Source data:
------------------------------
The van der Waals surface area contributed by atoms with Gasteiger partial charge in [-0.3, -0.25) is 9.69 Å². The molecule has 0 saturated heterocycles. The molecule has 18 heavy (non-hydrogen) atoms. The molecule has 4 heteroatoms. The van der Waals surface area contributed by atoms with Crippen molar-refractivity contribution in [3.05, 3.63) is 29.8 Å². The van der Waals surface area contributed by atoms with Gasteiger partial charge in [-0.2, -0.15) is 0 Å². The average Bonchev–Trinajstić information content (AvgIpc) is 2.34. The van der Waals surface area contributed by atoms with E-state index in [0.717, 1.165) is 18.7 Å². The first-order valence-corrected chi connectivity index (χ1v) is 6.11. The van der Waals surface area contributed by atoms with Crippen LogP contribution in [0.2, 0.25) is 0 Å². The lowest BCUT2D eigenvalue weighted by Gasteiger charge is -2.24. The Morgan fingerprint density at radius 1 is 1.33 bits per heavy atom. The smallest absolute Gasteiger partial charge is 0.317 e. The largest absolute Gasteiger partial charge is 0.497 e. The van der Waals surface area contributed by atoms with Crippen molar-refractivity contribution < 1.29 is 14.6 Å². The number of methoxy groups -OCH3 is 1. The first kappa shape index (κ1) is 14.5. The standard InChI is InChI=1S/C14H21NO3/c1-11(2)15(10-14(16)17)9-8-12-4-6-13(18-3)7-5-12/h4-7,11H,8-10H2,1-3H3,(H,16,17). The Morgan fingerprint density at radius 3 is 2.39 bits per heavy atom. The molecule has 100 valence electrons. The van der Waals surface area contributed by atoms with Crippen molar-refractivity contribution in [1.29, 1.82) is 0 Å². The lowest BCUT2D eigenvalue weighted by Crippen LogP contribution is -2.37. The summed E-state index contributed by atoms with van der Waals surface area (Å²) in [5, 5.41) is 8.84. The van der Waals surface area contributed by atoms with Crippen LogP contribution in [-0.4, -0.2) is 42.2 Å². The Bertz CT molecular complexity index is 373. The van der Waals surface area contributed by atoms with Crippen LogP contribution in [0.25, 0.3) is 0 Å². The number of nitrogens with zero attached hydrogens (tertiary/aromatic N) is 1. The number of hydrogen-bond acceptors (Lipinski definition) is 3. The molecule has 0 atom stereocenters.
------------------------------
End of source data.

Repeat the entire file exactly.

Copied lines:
The van der Waals surface area contributed by atoms with Gasteiger partial charge in [-0.3, -0.25) is 9.69 Å². The molecule has 0 saturated heterocycles. The molecule has 18 heavy (non-hydrogen) atoms. The molecule has 4 heteroatoms. The van der Waals surface area contributed by atoms with Crippen molar-refractivity contribution in [3.05, 3.63) is 29.8 Å². The van der Waals surface area contributed by atoms with Gasteiger partial charge in [-0.2, -0.15) is 0 Å². The average Bonchev–Trinajstić information content (AvgIpc) is 2.34. The van der Waals surface area contributed by atoms with E-state index in [0.717, 1.165) is 18.7 Å². The first-order valence-corrected chi connectivity index (χ1v) is 6.11. The van der Waals surface area contributed by atoms with Crippen LogP contribution in [0.2, 0.25) is 0 Å². The lowest BCUT2D eigenvalue weighted by Gasteiger charge is -2.24. The Morgan fingerprint density at radius 1 is 1.33 bits per heavy atom. The smallest absolute Gasteiger partial charge is 0.317 e. The largest absolute Gasteiger partial charge is 0.497 e. The van der Waals surface area contributed by atoms with Crippen molar-refractivity contribution < 1.29 is 14.6 Å². The number of methoxy groups -OCH3 is 1. The first kappa shape index (κ1) is 14.5. The standard InChI is InChI=1S/C14H21NO3/c1-11(2)15(10-14(16)17)9-8-12-4-6-13(18-3)7-5-12/h4-7,11H,8-10H2,1-3H3,(H,16,17). The Morgan fingerprint density at radius 3 is 2.39 bits per heavy atom. The molecule has 100 valence electrons. The van der Waals surface area contributed by atoms with Crippen molar-refractivity contribution in [1.29, 1.82) is 0 Å². The lowest BCUT2D eigenvalue weighted by Crippen LogP contribution is -2.37. The summed E-state index contributed by atoms with van der Waals surface area (Å²) in [5, 5.41) is 8.84. The van der Waals surface area contributed by atoms with Crippen LogP contribution in [-0.4, -0.2) is 42.2 Å². The Bertz CT molecular complexity index is 373. The van der Waals surface area contributed by atoms with Crippen LogP contribution in [0.25, 0.3) is 0 Å². The number of nitrogens with zero attached hydrogens (tertiary/aromatic N) is 1. The number of hydrogen-bond acceptors (Lipinski definition) is 3. The molecule has 0 atom stereocenters.